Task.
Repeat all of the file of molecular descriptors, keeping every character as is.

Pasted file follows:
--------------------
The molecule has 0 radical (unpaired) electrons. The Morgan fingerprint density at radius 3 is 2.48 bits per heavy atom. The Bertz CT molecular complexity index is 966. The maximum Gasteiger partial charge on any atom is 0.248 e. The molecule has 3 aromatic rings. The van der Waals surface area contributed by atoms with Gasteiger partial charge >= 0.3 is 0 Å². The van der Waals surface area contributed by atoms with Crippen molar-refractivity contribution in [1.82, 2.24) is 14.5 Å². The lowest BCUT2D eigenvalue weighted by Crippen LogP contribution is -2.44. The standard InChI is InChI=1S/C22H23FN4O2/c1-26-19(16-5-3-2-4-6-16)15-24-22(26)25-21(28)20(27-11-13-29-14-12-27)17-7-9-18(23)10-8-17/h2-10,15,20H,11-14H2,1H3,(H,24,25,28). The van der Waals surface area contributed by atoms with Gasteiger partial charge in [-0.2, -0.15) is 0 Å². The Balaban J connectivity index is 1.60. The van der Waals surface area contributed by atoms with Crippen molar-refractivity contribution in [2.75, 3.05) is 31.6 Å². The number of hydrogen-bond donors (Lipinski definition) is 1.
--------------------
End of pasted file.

The molecule has 0 radical (unpaired) electrons. The Morgan fingerprint density at radius 3 is 2.48 bits per heavy atom. The Bertz CT molecular complexity index is 966. The maximum Gasteiger partial charge on any atom is 0.248 e. The molecule has 3 aromatic rings. The van der Waals surface area contributed by atoms with Gasteiger partial charge >= 0.3 is 0 Å². The van der Waals surface area contributed by atoms with Crippen molar-refractivity contribution in [1.82, 2.24) is 14.5 Å². The lowest BCUT2D eigenvalue weighted by Crippen LogP contribution is -2.44. The standard InChI is InChI=1S/C22H23FN4O2/c1-26-19(16-5-3-2-4-6-16)15-24-22(26)25-21(28)20(27-11-13-29-14-12-27)17-7-9-18(23)10-8-17/h2-10,15,20H,11-14H2,1H3,(H,24,25,28). The van der Waals surface area contributed by atoms with Gasteiger partial charge in [-0.2, -0.15) is 0 Å². The Balaban J connectivity index is 1.60. The van der Waals surface area contributed by atoms with Crippen molar-refractivity contribution in [2.75, 3.05) is 31.6 Å². The number of hydrogen-bond donors (Lipinski definition) is 1.